Now, so far, we've only (only!!) talked about language per se, not pre-literacy skills. Again, we're not doing anything extraordinary; we're using everyday opportunities to facilitate letter awareness, and sound awareness. In the bath, it's fun to sing together. So, why not sing the alphabet song. Then, "'b' is for bubble, 'b' says "buh", s is for soap, s says ssssss" Play a rhyming game that helps kids develop phonemic awareness. In our house, we used to have a "rhyme-off". You say a word and your child (maybe, with your help) says a word or a nonsense word that rhymes with it. Then you rhyme and then your child makes a rhyme. When one of you is stuck, you move onto a different word.

Another game that helps your child develop pre-literacy skills goes like this. Your child says a letter he knows and you say the letter, the sound it makes and a word that begins with that letter. He says "the letter 'n'." Then you say, "'N' says nnnnnn like in the word 'nose'". "An older preschooler will also be able to take turns. Another game is a variation on Twenty Questions. You say "I'm thinking about something that says woof-woof and begins with the sound 'd'." You can move on to ending sounds when your child seems ready.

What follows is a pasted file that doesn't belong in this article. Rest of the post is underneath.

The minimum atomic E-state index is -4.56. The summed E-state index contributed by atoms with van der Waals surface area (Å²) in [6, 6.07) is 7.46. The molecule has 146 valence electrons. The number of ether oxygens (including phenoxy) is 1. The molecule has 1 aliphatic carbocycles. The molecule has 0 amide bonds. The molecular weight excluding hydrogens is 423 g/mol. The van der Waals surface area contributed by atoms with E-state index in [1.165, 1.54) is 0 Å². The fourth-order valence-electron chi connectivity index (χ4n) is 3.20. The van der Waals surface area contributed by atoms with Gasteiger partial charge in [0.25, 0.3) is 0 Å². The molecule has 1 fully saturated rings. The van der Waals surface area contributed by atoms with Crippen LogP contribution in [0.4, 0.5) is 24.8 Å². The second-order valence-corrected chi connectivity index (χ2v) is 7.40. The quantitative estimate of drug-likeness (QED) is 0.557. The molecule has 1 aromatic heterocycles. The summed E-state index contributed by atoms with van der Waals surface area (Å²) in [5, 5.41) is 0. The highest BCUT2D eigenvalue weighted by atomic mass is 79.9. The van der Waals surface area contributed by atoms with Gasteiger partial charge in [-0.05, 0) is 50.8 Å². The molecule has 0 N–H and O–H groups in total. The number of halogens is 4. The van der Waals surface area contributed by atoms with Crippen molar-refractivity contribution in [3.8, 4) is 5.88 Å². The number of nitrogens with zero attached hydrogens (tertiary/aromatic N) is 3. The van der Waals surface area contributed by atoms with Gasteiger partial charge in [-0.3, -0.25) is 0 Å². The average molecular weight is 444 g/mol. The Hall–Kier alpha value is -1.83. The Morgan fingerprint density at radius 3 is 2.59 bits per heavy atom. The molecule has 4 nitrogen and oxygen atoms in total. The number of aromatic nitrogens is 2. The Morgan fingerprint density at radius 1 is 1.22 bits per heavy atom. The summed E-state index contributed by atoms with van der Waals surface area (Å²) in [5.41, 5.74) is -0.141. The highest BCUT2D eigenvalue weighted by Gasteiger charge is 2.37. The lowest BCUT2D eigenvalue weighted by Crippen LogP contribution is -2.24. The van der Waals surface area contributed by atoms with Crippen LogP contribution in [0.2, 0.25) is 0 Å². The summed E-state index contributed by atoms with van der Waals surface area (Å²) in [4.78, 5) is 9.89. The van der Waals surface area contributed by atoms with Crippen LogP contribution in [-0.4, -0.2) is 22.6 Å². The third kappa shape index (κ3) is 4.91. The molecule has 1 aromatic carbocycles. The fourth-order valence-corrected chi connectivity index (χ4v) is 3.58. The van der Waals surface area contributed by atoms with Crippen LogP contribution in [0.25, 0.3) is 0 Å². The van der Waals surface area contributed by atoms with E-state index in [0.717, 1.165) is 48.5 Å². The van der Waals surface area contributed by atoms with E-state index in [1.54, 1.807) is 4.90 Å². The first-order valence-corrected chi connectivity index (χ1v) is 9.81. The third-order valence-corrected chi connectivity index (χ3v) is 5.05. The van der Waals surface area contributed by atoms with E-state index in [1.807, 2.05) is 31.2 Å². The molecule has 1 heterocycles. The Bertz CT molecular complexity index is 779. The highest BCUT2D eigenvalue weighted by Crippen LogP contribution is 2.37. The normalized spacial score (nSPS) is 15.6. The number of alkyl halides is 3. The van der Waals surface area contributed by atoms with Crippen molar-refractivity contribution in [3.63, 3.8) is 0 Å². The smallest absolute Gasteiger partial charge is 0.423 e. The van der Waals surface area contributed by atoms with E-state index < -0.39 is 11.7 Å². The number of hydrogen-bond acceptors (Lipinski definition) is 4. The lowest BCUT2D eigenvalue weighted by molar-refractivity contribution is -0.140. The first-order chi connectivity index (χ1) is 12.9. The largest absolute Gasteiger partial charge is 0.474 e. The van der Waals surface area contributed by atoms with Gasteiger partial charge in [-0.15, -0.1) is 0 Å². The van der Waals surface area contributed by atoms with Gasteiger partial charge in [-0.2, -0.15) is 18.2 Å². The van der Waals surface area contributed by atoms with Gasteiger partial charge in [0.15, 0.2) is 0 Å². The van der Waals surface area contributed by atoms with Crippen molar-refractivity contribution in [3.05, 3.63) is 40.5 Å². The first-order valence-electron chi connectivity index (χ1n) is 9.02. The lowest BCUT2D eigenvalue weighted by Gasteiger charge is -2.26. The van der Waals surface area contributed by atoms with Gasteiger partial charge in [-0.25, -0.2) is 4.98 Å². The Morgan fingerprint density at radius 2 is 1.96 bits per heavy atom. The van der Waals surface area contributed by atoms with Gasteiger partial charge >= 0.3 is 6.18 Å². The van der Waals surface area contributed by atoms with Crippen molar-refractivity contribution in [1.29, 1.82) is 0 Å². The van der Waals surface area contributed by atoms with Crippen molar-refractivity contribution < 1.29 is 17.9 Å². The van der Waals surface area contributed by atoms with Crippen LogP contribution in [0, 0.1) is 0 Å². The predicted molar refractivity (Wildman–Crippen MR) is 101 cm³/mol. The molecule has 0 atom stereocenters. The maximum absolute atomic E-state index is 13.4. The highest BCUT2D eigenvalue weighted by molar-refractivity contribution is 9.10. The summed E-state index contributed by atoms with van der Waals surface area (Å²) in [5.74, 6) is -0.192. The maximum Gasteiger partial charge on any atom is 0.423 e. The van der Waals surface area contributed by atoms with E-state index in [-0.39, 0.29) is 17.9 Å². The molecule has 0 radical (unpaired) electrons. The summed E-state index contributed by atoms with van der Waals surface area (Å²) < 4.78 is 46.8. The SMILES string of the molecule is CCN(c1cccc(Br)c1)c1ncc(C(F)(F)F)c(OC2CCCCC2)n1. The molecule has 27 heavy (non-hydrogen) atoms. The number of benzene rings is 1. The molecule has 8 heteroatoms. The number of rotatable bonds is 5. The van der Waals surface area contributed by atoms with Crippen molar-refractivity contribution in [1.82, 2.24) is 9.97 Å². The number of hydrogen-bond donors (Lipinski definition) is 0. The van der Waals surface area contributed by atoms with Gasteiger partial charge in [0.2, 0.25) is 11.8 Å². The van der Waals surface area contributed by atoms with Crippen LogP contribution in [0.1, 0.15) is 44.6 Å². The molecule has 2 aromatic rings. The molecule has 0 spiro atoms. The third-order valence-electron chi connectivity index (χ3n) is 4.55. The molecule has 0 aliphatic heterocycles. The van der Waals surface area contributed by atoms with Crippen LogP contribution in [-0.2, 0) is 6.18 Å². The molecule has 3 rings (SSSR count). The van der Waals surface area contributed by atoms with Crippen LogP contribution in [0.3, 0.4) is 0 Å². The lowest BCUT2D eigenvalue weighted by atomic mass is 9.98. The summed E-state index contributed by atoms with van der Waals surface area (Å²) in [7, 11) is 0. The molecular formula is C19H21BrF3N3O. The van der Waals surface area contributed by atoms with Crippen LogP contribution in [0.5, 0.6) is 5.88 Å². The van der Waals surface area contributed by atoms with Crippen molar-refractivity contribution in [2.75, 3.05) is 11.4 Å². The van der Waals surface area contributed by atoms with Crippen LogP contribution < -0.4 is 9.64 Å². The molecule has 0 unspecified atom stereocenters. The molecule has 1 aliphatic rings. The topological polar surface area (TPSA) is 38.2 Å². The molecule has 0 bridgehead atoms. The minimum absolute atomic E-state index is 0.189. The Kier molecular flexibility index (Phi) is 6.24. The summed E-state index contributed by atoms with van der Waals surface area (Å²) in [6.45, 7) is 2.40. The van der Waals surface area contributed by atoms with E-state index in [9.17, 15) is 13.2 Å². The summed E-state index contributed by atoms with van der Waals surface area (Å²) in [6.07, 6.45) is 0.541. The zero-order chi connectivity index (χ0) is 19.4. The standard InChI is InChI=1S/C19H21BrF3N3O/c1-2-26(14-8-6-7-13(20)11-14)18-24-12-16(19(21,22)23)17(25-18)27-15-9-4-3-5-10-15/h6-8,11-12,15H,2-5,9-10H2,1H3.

With these simple talking games, your child learns about letters, the sounds the letters make, beginning sounds and ending sounds. Practicing rhyming word families, she learns skills that prepare her for decoding and spelling. You can do these at the dinner table or in the bath.

So, you strengthen your connection with your child while he learns vocabulary, grammar, concepts, sequencing, and language comprehension. You've gotten your child ready for reading by playing letter/sound and rhyming games. It doesn't take one additional minute out of your day either. A definite win-win situation!